In the ordinary records of history and of the literature arising therefrom a Knight of the Temple is of course a Templar Knight; but in High-Grade Masonry certain distinctions are apt to be drawn finely, and they beget confusion, not only in the world without but also in the circles within. It comes about therefore that when the reputable Thory mentions with great seeming plausibility that the denomination Chevalier du Temple belongs generally to all Rites of the Templar system, the statement obtains generally but is subject to particular exceptions. The 69th Grade of the Metropolitan Chapter of France bears this title, and it may be a Templar Grade; so also the 8th Grade of the Rite of the Philalethes; but the canon of distinction operates respecting the 36th Grade of Mizraim and the 34th of Memphis, being No. 13 in the reduction of the Antient and Primitive Rite. It is a chivalry which is no chivalry and it is one of those Grades which by a salutary lapsus memoriae bears witness unwittingly to the fact, for there is no accolade and there is no ceremony of knighting. The Candidate is received upon four so-called points of geometry, formed by the square and compasses. When he has been pledged, invested and entrusted, the Brethren form a circle about him and he is the point within the centre. This stands at its value and so does also the explanation, for he is told that the circle represents the Deity “whose centre is everywhere and the circumference nowhere.” Unfortunately for the image, a circumference which is nowhere can nowhere represent the Deity, not even in that world of chaos which is called the Rite of Memphis. Were there any object in making such a comparison on either side of the given symbol, it is the Candidate who represents the Deity, and then—also unfortunately—in respect of him and his analogical position the Brethren are nowhere. It is a pity that the makers of Grades should quote Hermetic—or any other writings if they cannot make sense out of them.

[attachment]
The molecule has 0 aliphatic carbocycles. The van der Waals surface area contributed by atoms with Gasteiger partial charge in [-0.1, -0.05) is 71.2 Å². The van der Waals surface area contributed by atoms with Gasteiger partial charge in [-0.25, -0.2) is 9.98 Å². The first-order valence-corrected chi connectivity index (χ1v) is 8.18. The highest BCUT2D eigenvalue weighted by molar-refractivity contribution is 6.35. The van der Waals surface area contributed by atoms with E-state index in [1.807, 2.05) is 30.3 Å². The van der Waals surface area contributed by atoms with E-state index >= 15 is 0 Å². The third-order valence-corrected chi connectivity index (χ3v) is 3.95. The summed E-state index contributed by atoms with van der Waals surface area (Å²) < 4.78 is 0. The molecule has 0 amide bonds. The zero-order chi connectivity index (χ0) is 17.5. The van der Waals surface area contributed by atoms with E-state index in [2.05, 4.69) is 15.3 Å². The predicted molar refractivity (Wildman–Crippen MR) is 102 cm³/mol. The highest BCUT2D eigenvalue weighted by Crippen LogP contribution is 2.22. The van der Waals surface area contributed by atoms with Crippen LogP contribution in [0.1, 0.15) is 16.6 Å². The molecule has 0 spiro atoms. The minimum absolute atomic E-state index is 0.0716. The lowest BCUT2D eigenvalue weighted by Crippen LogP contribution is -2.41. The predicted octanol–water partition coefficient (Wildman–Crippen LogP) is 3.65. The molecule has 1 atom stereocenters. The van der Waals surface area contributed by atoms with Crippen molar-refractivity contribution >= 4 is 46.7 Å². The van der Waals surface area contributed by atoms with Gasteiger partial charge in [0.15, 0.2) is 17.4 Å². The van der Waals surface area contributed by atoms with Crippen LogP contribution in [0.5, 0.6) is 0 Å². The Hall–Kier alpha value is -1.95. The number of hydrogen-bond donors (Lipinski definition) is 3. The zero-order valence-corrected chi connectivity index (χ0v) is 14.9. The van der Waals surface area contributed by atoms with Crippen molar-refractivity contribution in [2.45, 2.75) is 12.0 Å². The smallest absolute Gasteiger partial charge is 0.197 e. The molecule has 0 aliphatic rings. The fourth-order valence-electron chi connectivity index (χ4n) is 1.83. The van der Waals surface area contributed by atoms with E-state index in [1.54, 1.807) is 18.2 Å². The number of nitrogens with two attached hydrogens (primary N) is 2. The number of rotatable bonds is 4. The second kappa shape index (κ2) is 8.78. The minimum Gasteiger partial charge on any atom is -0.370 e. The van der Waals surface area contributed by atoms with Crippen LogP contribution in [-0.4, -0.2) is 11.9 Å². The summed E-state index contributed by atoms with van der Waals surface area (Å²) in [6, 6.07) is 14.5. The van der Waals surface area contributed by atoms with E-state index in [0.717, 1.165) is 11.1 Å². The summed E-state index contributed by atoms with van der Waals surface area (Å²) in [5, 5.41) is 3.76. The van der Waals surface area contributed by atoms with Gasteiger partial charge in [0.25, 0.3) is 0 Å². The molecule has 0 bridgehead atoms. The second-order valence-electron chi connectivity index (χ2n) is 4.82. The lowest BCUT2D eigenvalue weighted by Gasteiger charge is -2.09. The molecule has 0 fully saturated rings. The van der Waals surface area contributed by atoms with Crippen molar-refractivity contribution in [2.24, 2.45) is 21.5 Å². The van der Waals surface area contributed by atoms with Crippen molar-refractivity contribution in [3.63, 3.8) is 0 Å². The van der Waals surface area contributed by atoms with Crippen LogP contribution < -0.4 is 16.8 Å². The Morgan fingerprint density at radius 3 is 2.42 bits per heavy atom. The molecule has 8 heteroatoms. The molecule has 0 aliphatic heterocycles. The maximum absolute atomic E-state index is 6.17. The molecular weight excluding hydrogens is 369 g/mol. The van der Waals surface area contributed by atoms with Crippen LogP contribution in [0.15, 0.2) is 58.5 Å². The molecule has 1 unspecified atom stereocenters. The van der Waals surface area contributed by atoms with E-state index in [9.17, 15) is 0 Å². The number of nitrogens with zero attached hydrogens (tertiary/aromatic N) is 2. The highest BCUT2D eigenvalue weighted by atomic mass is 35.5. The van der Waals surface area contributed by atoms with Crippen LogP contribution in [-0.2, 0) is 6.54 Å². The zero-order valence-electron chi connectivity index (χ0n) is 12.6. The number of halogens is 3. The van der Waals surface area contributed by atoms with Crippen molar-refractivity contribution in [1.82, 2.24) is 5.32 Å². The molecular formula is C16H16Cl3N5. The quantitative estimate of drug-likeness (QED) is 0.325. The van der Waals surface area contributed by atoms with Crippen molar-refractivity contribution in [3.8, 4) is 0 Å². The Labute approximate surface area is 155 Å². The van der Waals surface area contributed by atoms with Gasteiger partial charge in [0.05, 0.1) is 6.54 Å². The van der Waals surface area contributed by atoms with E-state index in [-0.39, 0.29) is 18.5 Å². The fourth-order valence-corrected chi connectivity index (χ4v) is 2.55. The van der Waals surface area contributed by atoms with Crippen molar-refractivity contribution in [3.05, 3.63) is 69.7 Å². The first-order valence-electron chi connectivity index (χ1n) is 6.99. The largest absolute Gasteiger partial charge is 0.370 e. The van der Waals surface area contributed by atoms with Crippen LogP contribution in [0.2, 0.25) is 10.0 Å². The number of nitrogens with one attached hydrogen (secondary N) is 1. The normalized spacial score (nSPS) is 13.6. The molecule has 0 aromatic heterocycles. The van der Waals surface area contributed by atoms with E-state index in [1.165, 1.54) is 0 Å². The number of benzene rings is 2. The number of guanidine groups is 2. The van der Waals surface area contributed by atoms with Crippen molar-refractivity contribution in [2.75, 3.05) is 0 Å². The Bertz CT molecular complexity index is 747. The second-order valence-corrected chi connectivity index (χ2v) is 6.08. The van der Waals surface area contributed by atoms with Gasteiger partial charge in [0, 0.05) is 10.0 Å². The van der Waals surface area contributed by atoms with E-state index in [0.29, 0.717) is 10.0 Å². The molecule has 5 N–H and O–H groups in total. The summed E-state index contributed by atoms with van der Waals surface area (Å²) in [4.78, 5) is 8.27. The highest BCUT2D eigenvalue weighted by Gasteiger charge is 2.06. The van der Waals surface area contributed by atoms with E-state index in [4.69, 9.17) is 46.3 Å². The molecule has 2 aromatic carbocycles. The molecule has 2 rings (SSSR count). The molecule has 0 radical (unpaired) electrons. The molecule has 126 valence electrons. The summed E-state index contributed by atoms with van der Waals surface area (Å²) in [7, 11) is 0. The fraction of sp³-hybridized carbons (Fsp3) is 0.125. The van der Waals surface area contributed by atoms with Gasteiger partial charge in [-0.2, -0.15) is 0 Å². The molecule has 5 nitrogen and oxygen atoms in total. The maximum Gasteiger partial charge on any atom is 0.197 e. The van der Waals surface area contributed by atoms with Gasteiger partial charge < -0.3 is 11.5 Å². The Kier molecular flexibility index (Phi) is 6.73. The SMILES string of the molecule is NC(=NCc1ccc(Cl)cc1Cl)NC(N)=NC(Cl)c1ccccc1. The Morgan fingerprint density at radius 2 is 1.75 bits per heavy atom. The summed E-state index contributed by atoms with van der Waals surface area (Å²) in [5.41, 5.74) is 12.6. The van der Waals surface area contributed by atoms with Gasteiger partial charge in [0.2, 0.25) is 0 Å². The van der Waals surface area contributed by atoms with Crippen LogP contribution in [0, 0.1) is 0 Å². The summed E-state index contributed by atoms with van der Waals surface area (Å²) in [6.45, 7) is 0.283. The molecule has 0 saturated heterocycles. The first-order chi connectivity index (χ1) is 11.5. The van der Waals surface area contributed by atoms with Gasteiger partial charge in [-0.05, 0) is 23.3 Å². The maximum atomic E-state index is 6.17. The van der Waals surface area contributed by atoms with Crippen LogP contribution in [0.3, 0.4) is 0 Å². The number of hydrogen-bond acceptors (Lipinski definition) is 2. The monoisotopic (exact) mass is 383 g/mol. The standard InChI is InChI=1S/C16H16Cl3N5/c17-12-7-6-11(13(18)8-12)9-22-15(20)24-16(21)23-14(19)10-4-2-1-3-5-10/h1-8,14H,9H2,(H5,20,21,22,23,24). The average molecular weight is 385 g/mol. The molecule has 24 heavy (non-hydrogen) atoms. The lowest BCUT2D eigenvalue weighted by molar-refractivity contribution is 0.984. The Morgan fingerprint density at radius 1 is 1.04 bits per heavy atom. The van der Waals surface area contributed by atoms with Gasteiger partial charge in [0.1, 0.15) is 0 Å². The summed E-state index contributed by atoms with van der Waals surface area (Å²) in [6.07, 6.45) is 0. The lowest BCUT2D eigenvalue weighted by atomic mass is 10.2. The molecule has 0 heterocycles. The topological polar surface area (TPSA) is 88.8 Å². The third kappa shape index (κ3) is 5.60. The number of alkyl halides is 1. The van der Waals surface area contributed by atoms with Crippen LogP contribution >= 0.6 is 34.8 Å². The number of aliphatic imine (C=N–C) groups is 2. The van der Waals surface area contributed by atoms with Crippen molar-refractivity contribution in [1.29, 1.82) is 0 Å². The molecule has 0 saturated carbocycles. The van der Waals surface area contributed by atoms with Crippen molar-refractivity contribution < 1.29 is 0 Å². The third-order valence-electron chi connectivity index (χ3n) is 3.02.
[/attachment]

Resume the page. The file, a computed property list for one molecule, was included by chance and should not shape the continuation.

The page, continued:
Emblematic Geometry.—There is great insistence on geometry, and it is spiritualised for Knights of the Temple after the following manner: (1) There is another geometry besides that which relates to lines and angles. (2) It sees God behind the circle and triangle. (3) Those who can penetrate its intellectual mysteries will understand the geometrical point as representing a given disposition in the state of inaction. (4) A symbolic right line is duty persisted in, uninterrupted pleasure, happiness and so forth. (5) As regards a symbolic right angle, the perfect sincerity of one right line to another is as the line of that angle, the line of duty being radius. (6) An acute angle is imperfect sincerity. (7) An obtuse angle is injustice. (8) A perfect junction between sincerity and duty forms justice, and is equal to an angle of ninety degrees. (9) A symbolical perpendicular signifies fortitude, prudence, temperance; while (10) a symbolic solid “is the whole system of Divine Laws as existing in practice.”